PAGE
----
Today’s Lending Game – Really?

Posted on September 10, 2009 by  
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Every so often, I run across a great post that helps frame a current issue in Real Estate.  This week, I have chosen to include a post written by Gino Blefari, Intero CEO, and John Thompson, Intero Co-founder.  Two great guys that I enjoy serving with on the Intero Foundation Board of Directors (subject of a future post). 

Enjoy …

SNLAre you a fan of Saturday Night Live? I love a segment they call “Really” on Weekend Update…I am submitting this story for them.

Yesterday one of our buyers was turned down for a loan being processed by one of the “big four” – direct lenders that are still standing. Not news in today’s world of stricter financing standards, until you hear “the rest of the story,” as Paul Harvey might say.

The property being purchased appraised without a problem, and the buyer had qualified with formal loan approval. They signed all of their loan documents in escrow, brought in their down payment, and the move was scheduled for the following day. The champagne was on ice until…the lender called the day prior to close to announce they are not going to fund the loan.


Seems a copy of the termite report landed in the hands of the underwriter at the last minute (literally), and the bank refused to fund. Now claiming the loan is “un-sellable” to Fannie Mae since there are bugs in the wood to the tune of $6,000.

I should probably tell you that the buyer had a $600,000 down payment on a $1,000,000 home purchase, asking only for a $400,000 loan.


After going “up the ladder” all day at this bank to find out who could make sense of this, I was shocked by the question I kept getting asked by high level bank personnel…”How did this report get to the underwriter? This would not have been a problem otherwise.”

Interesting, isn’t that how we got into this mortgage mess? Keeping information from the lenders? The point is – given the new information what the underwriter should be asking is – is this still a good loan? Let’s see $600,000 down with $6,000 worth of work on a lending program that has a minimum down payment requirement of 20%, or for this loan $200,000. It’s a no brainer right?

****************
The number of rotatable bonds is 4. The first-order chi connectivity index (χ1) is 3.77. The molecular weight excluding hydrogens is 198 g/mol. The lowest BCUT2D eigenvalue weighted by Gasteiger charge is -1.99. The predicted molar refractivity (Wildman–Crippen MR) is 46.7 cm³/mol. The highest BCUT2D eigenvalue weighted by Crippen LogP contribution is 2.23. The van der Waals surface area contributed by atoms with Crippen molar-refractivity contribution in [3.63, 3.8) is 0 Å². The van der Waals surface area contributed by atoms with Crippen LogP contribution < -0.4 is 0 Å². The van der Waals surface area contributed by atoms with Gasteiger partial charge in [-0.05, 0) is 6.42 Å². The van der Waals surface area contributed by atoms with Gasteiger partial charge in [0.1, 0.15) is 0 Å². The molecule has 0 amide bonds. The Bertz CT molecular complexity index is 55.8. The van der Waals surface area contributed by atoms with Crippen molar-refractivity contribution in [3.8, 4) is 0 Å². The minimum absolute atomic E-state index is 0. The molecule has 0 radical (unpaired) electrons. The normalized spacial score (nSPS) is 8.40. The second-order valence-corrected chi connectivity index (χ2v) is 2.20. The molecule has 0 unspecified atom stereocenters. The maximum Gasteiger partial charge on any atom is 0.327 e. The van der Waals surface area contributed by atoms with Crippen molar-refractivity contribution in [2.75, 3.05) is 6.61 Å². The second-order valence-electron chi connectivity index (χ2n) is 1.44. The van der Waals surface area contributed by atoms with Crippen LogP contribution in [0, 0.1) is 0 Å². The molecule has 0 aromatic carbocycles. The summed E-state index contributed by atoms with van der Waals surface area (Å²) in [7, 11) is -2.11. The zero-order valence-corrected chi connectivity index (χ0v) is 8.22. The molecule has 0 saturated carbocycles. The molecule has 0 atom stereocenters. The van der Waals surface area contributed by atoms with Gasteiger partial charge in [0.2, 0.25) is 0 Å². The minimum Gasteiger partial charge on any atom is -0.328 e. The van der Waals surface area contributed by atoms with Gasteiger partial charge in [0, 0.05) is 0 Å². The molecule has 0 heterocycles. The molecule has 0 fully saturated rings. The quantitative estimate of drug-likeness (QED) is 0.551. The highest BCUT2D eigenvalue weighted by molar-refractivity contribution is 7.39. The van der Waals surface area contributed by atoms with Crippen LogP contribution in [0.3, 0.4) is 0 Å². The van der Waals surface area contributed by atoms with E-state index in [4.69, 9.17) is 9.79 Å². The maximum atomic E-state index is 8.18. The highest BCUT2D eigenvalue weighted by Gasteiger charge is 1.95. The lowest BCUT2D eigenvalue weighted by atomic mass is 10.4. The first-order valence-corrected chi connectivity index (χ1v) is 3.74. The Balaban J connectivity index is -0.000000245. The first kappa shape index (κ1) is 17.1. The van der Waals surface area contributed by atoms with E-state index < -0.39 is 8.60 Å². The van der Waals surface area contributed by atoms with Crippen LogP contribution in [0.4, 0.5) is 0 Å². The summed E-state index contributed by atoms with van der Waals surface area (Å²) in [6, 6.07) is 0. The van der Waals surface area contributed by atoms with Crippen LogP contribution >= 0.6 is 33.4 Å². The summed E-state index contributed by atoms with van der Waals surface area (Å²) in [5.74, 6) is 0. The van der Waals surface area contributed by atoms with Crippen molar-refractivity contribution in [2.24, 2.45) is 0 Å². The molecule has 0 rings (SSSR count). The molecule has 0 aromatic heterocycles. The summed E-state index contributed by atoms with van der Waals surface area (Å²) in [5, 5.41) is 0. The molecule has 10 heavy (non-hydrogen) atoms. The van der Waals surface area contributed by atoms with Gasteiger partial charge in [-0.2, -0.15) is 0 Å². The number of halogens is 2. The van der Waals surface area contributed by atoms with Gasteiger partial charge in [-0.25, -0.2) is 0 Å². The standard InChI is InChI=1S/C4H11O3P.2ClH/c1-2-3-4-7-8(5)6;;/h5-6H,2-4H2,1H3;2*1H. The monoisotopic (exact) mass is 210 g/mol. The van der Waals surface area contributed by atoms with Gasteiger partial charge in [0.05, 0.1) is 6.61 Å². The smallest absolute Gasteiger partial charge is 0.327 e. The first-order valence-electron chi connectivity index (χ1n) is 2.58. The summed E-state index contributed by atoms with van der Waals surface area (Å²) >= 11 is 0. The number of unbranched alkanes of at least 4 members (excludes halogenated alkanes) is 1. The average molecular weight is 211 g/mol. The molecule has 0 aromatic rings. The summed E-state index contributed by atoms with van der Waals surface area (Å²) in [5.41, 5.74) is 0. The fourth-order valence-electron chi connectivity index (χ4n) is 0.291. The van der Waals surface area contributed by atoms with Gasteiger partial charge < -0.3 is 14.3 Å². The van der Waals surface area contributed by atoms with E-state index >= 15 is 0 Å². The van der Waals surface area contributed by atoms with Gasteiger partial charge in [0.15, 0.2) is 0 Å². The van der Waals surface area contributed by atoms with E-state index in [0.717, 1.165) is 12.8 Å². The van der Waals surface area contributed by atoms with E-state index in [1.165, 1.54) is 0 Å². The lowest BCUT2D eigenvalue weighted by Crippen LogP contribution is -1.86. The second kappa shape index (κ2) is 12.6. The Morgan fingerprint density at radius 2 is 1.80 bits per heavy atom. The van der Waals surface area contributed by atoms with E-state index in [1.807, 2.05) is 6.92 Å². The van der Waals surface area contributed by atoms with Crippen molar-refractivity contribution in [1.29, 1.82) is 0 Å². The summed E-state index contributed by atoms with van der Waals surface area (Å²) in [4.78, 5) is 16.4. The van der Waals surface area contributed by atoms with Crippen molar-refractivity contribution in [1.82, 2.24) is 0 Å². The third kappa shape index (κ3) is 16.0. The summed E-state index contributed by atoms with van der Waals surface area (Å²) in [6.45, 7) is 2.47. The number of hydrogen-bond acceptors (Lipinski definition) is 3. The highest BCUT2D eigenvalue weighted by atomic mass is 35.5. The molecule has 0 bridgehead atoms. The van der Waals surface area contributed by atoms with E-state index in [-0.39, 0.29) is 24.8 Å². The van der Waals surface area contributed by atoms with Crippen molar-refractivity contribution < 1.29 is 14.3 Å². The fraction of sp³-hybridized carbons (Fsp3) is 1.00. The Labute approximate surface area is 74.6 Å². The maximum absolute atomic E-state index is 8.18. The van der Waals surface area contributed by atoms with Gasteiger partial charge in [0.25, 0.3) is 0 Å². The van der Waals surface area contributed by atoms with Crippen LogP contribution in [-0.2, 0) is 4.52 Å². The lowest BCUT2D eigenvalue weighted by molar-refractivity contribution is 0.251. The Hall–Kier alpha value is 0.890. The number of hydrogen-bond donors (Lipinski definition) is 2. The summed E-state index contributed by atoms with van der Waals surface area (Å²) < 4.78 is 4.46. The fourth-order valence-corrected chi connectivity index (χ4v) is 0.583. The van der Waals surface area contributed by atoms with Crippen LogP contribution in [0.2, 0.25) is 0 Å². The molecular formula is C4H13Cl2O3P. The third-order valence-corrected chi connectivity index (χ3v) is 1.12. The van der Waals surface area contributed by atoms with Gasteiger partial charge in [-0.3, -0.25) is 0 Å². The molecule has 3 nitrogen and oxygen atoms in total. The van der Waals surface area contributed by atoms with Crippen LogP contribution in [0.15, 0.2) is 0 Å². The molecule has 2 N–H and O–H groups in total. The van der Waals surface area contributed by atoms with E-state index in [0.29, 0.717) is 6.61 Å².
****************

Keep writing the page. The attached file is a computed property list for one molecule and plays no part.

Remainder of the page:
man-with-loan-spelled-outThe loan was now denied because Fannie Mae (FNMA) won’t buy this asset now that they are aware of this report. Huh? The truth is, banks really aren’t the lender anymore, and the government is, since the majority of today’s loan’s are either purchased or insured by Uncle Sam via FNMA and Freddie Mac (FHLMC.) Another way to think of it is taxpayers now own Fannie Mae through Uncle Sam’s bailout. So we taxpayers turned down a $400,000 investment secured by a $1,000,000 property over $6,000 in bugs from a well qualified buyer.


I want that investment in my portfolio Fannie Mae – are you listening?

Don’t worry, we the taxpayer made up for it later in the day by purchasing a different loan. A $410,000 FHA loan (taxpayer supported as well as own them too) funded for a different buyer we represented secured by a $425,000 property with the buyer putting 3.5% down. I feel your nervousness. You can rest assured the bugs were removed from this investment. We taxpayers were fine with putting this highly leveraged loan in our portfolio vs. a buyer putting 60% down.


Yes really. This is today’s lending game.

Doctors must be making us sick since they explain what’s wrong with us after reading our charts and reports when WE get ‘inspected.’ So we think – as long as I don’t go to a doctor, and there are NO reports, I must be healthy. This same logic is used today while making many lending decisions based on bank guidelines.

If banks, or Fannie Mae, are so concerned about a home’s condition before they fund, I am curious how termites got to the top of the ‘home repair food chain.’ The chimney could be falling in on a property, and my loan will fund as long as I have a termite clearance.


Here is the coup de grâce –

Bank owned properties (REO‘s) make up almost half of the properties for sale in many markets across the country. It is a “buyers beware” purchase. Banks demand buyers to sign a complicated “as-is” addendum drawn up by their attorney. Yet today, the bank denied a perfectly good loan for their own borrower because they were buying the property “as-is.”


Am I the only one that sees the irony?

Would you like to know the “rest of the story?”

house-with-manThere is a happy ending. The buyer did close escrow and get to move in. This “unqualified buyer,” according to “Mr. Big Four” lender, ended up paying all cash for property.